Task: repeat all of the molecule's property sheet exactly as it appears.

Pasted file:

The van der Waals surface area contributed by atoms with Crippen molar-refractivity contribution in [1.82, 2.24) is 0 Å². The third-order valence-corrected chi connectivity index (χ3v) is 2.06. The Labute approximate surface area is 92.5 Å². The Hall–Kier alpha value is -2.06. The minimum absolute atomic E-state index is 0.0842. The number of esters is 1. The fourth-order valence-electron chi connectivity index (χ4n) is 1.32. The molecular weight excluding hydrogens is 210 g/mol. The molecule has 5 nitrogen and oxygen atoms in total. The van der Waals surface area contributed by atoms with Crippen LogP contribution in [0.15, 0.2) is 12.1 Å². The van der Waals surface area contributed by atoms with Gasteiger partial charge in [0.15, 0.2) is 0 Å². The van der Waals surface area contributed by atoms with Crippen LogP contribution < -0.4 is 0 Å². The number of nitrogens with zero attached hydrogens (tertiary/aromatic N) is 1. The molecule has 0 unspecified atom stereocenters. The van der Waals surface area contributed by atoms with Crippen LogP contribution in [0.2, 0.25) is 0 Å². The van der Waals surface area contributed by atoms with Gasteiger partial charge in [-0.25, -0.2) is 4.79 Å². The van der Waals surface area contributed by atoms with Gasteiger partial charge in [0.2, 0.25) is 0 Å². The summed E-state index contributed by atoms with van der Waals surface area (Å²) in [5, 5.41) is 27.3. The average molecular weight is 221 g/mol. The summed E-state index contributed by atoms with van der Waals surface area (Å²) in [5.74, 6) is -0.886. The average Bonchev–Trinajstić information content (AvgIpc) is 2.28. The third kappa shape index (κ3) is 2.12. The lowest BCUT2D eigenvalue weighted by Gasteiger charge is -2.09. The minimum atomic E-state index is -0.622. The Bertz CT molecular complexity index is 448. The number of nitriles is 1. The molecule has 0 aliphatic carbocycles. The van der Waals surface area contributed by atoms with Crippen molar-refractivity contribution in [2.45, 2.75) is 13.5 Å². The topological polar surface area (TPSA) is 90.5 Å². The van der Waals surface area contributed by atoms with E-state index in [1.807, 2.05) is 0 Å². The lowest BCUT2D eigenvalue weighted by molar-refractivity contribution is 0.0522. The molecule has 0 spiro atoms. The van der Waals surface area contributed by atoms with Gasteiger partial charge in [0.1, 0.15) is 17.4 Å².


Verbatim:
The van der Waals surface area contributed by atoms with Crippen molar-refractivity contribution in [1.82, 2.24) is 0 Å². The third-order valence-corrected chi connectivity index (χ3v) is 2.06. The Labute approximate surface area is 92.5 Å². The Hall–Kier alpha value is -2.06. The minimum absolute atomic E-state index is 0.0842. The number of esters is 1. The fourth-order valence-electron chi connectivity index (χ4n) is 1.32. The molecular weight excluding hydrogens is 210 g/mol. The molecule has 5 nitrogen and oxygen atoms in total. The van der Waals surface area contributed by atoms with Crippen LogP contribution in [0.15, 0.2) is 12.1 Å². The van der Waals surface area contributed by atoms with Gasteiger partial charge in [0.15, 0.2) is 0 Å². The van der Waals surface area contributed by atoms with Crippen LogP contribution < -0.4 is 0 Å². The number of nitrogens with zero attached hydrogens (tertiary/aromatic N) is 1. The molecule has 0 unspecified atom stereocenters. The van der Waals surface area contributed by atoms with Crippen LogP contribution in [0.2, 0.25) is 0 Å². The van der Waals surface area contributed by atoms with Gasteiger partial charge in [-0.25, -0.2) is 4.79 Å². The van der Waals surface area contributed by atoms with Gasteiger partial charge in [0.2, 0.25) is 0 Å². The summed E-state index contributed by atoms with van der Waals surface area (Å²) in [5, 5.41) is 27.3. The average molecular weight is 221 g/mol. The summed E-state index contributed by atoms with van der Waals surface area (Å²) in [5.74, 6) is -0.886. The average Bonchev–Trinajstić information content (AvgIpc) is 2.28. The third kappa shape index (κ3) is 2.12. The lowest BCUT2D eigenvalue weighted by Gasteiger charge is -2.09. The minimum atomic E-state index is -0.622. The Bertz CT molecular complexity index is 448. The number of nitriles is 1. The molecule has 0 aliphatic carbocycles. The van der Waals surface area contributed by atoms with Crippen molar-refractivity contribution in [2.45, 2.75) is 13.5 Å². The topological polar surface area (TPSA) is 90.5 Å². The van der Waals surface area contributed by atoms with E-state index in [1.807, 2.05) is 0 Å². The lowest BCUT2D eigenvalue weighted by molar-refractivity contribution is 0.0522. The molecule has 0 spiro atoms. The van der Waals surface area contributed by atoms with Gasteiger partial charge in [0.1, 0.15) is 17.4 Å².